Baku, September 12, AZERTAC
"Bloody January" film by Azerbaijani director Vahid Mustafayev highlighting the 1990 Baku events was screened at the 39th Montreal World Film Festival 2015, where it also won a prize. AZERTAC presents an interview with Vahid Mustafayev.
Mr Mustafayev, your "Bloody January" film was screened in Montreal for the second time. How was it received by the audience? Did the public deeply feel the path of independence pursued by Azerbaijan?
The Montreal World Film Festival is one of the oldest international film festivals accredited by the FIAPF (International Federation of Film Producers Associations). The festival showcases the best productions of films produced across the globe. At the same time, the Montreal Film Festival is a festival of a "new word". The festival is also very important from the commercial point of view as it promotes the opening of new markets for filmmakers. The Montreal, Cannes and Venice film festivals introduce new films and filmmakers to the world. From this standpoint, the Montreal festival occupies a uniquely important place. And we are proud that "Bloody January" was selected from among a total of 345 films submitted.
Twenty years ago, the Montreal Film Festival featured "Yarasa" film by Azerbaijani filmmaker Ayaz Salayev, ten years ago Shamil Najafzade's "Gala" film was also screened in Montreal, so, it is not the first experience for our country. We have received a very warm welcome from the Festivals' president Serge Losique, who has presented us the award and a special diploma. I believe this success belongs not only to me and the team, but to the whole Azerbaijan.
Do you think you have brought any innovative ideas to the Azerbaijani film making by this movie in the context of casting, budget or director's solution?
This year we will celebrate the 25th anniversary of the bloody January events. By this film we tried to narrate a story about those events. Today, 25-year-old young people who were born after these events can obtain information about the Black January only through the Internet and books. But information in the Internet is diverse and often incorrect. So, it is important to get across the truth of those events and the courage of Azerbaijani people.
The film targets two various generations. It will evoke nostalgia in my generation and people older than me. For the younger generation this film is sort of a portrait of heroism. We tried to demonstrate the courage, spirit and love of freedom of Azerbaijani people and I think we coped with the task.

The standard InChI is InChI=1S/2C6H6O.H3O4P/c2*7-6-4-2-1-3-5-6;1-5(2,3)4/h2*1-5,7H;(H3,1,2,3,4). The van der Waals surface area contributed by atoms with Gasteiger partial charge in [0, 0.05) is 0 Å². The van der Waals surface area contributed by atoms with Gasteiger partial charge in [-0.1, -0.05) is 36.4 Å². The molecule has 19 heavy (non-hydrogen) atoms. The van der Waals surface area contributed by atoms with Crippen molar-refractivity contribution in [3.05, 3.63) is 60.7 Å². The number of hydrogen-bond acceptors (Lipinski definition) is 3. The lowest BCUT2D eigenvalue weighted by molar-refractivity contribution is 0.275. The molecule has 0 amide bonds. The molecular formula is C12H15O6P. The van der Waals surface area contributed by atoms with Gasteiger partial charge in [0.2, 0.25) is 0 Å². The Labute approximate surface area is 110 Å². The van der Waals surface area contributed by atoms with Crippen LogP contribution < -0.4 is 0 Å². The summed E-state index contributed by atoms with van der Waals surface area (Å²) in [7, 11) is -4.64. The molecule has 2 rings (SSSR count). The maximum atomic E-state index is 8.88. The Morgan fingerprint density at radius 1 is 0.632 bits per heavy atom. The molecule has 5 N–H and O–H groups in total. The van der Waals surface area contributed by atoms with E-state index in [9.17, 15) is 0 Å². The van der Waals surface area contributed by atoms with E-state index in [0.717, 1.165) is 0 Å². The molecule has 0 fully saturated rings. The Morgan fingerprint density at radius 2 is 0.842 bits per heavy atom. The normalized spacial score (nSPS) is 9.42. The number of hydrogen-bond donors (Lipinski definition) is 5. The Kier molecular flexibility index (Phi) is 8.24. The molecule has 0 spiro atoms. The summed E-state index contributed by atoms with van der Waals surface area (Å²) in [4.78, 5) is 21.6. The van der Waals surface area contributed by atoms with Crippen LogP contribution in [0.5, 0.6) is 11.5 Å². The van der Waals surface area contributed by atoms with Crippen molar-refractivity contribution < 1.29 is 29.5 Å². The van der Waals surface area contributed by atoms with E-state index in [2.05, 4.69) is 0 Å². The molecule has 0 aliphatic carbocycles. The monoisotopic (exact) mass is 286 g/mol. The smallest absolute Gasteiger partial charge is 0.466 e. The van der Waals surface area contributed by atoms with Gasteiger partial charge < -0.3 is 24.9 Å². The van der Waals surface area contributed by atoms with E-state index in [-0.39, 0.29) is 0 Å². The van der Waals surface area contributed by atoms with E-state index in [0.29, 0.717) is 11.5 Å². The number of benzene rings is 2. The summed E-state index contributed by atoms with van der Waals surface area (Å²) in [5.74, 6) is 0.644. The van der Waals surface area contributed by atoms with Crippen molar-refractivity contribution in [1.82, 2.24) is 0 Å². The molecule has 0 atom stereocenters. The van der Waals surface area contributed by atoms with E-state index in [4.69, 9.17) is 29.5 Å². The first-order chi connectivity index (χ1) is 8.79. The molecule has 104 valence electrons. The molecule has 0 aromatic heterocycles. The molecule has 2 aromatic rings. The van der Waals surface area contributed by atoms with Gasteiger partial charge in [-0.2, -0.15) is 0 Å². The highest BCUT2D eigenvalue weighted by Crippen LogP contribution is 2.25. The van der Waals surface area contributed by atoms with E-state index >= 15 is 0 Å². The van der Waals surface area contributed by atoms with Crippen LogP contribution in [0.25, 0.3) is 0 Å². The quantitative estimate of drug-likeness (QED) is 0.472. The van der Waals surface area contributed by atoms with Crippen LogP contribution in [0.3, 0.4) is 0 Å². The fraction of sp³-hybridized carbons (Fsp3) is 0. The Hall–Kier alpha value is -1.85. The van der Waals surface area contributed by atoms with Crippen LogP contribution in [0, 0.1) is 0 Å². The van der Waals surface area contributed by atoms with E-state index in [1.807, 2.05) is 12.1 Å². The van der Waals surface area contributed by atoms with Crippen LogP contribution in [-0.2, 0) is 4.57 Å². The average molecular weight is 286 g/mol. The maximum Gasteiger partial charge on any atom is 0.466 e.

Your films notably address the themes of Garabakh and patriotism. I mean your last films – "The Memory", "Khoja" and "Bloody January". Are these films based on your own memories of the 1990s?
I also made "The Unlike" and 'Bulaghıstan". All these films are dedicated to our recent history.
The world has seen the Khojaly tragedy through the eyes of Chingiz Mustafayev (Azerbaijani reporter). Twenty years later this story was described by you (in "Khoja" film). Is there any difference between the two visions?
Twenty years have passed since the Khojaly tragedy. Chingiz Mustafayev, who filmed the barbaric murder of innocent residents of Khojaly, made it known to the world. But it is too painful to watch them. Our goal is to let people around the world know about these atrocities. Let people around the globe watch and estimate this tragedy.
'Khoja' is sort of a love story, love affair between two young people against the background of Khojaly events. I think that the purpose of all movies is the same. The characters are fighting for the better life. The only difference is the characters and the background. The characters of "The Memory", "Khoja" and "Bloody January" films are brave Azerbaijanis, and the background is the land of Azerbaijan.
As we talked about the film "Khoja", I would like to say that it takes a great courage to apologize for shooting this film 20 years later. How did you find this courage?
I don't think it is courage. It was just a message. It was a message that I sent to a number of organizations which are involved in this issue for failing to do their job on time. Of course, my apologies go to the Azerbaijani people because I also could do it 20 years ago like the organizations whose names I did not mention. However I was not able to do it for some reasons. Surely, every citizen has certain duties to his people. And so do I. I apologized on my own behalf.
You were one of the first reporters highlighting the Karabakh war. How will modern Azerbaijani media behave if the war breaks out?
I think that we have a very strong media with the exception of some websites and newspapers. AZERTAC being on the top we have excellent news agencies and reporters. If the war breaks out we have professional journalists to highlight it. We will not face difficulties as we did before. Our state is powerful and knows what it wants.
At the age of 22 you were among the founders of ANS-the first independent TV channel in the Caucasus. What has changed and what remained the same at the television channel which is today known as ANS Group of Companies?
I remember everything very clearly. We did not write any history at those times. We only worked trying to fulfill the obligations facing us. I am going to hot spots as a reporter these days too. ANS continues to develop. We then tried to break through the information blockade, to bring the truth about Azerbaijan to the world. At that time, it was the truth of the war, we wanted to prove that we were right in our fighting. Today, we try to convey information about prosperity and economic development of Azerbaijan to the whole world.
Thank you very much.
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